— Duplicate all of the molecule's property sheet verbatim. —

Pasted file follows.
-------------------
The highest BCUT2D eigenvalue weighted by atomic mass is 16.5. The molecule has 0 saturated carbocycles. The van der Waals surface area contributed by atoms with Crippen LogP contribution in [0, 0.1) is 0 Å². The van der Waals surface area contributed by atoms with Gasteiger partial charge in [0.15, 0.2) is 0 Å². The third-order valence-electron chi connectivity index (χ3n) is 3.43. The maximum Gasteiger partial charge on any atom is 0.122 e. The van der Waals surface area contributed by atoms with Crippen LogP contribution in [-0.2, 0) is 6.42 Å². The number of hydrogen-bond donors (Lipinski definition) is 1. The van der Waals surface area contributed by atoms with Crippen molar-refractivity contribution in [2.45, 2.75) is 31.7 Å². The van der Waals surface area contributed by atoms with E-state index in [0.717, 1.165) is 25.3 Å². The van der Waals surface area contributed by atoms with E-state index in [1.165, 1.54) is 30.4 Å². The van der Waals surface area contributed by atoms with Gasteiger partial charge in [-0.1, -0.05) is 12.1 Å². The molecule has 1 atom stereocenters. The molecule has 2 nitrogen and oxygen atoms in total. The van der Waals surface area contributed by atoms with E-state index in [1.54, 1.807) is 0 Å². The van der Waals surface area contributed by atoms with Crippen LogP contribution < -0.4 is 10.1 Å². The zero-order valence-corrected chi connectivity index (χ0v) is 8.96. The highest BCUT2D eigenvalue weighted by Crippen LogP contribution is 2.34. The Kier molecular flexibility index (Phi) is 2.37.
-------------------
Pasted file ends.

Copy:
The highest BCUT2D eigenvalue weighted by atomic mass is 16.5. The molecule has 0 saturated carbocycles. The van der Waals surface area contributed by atoms with Crippen LogP contribution in [0, 0.1) is 0 Å². The van der Waals surface area contributed by atoms with Gasteiger partial charge in [0.15, 0.2) is 0 Å². The third-order valence-electron chi connectivity index (χ3n) is 3.43. The maximum Gasteiger partial charge on any atom is 0.122 e. The van der Waals surface area contributed by atoms with Crippen LogP contribution in [-0.2, 0) is 6.42 Å². The number of hydrogen-bond donors (Lipinski definition) is 1. The van der Waals surface area contributed by atoms with Crippen molar-refractivity contribution in [2.45, 2.75) is 31.7 Å². The van der Waals surface area contributed by atoms with E-state index in [0.717, 1.165) is 25.3 Å². The van der Waals surface area contributed by atoms with E-state index in [1.165, 1.54) is 30.4 Å². The van der Waals surface area contributed by atoms with Gasteiger partial charge in [-0.1, -0.05) is 12.1 Å². The molecule has 1 atom stereocenters. The molecule has 2 nitrogen and oxygen atoms in total. The van der Waals surface area contributed by atoms with E-state index in [1.54, 1.807) is 0 Å². The van der Waals surface area contributed by atoms with Crippen LogP contribution < -0.4 is 10.1 Å². The zero-order valence-corrected chi connectivity index (χ0v) is 8.96. The highest BCUT2D eigenvalue weighted by Crippen LogP contribution is 2.34. The Kier molecular flexibility index (Phi) is 2.37.